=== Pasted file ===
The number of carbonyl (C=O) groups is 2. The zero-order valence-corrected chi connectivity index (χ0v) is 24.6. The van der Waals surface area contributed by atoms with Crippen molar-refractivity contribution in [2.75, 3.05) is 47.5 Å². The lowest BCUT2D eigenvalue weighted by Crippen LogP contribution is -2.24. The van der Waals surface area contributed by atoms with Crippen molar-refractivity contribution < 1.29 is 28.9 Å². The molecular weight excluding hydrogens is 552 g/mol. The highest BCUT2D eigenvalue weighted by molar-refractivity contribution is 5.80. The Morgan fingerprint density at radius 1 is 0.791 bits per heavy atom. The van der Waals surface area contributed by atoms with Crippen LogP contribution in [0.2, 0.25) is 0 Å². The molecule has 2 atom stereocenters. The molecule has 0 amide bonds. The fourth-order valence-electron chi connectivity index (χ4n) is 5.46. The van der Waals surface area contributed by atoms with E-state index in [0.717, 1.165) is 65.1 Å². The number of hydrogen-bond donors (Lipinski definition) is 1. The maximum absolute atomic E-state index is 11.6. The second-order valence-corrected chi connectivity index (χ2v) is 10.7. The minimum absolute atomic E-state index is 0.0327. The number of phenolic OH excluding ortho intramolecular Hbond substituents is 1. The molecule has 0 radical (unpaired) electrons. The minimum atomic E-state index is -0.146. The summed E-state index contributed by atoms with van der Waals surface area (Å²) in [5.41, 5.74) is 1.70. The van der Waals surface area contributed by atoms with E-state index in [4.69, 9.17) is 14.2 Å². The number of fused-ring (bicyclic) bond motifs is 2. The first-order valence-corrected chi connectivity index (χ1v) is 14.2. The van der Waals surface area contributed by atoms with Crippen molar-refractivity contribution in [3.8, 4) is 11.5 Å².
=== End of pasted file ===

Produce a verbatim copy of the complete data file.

The number of carbonyl (C=O) groups is 2. The zero-order valence-corrected chi connectivity index (χ0v) is 24.6. The van der Waals surface area contributed by atoms with Crippen molar-refractivity contribution in [2.75, 3.05) is 47.5 Å². The lowest BCUT2D eigenvalue weighted by Crippen LogP contribution is -2.24. The van der Waals surface area contributed by atoms with Crippen molar-refractivity contribution < 1.29 is 28.9 Å². The molecular weight excluding hydrogens is 552 g/mol. The highest BCUT2D eigenvalue weighted by molar-refractivity contribution is 5.80. The Morgan fingerprint density at radius 1 is 0.791 bits per heavy atom. The van der Waals surface area contributed by atoms with Crippen LogP contribution in [0.2, 0.25) is 0 Å². The molecule has 2 atom stereocenters. The molecule has 0 amide bonds. The fourth-order valence-electron chi connectivity index (χ4n) is 5.46. The van der Waals surface area contributed by atoms with E-state index in [0.717, 1.165) is 65.1 Å². The number of hydrogen-bond donors (Lipinski definition) is 1. The maximum absolute atomic E-state index is 11.6. The second-order valence-corrected chi connectivity index (χ2v) is 10.7. The minimum absolute atomic E-state index is 0.0327. The number of phenolic OH excluding ortho intramolecular Hbond substituents is 1. The molecule has 0 radical (unpaired) electrons. The minimum atomic E-state index is -0.146. The summed E-state index contributed by atoms with van der Waals surface area (Å²) in [5.41, 5.74) is 1.70. The van der Waals surface area contributed by atoms with E-state index in [4.69, 9.17) is 14.2 Å². The number of fused-ring (bicyclic) bond motifs is 2. The first-order valence-corrected chi connectivity index (χ1v) is 14.2. The van der Waals surface area contributed by atoms with Crippen molar-refractivity contribution in [3.8, 4) is 11.5 Å².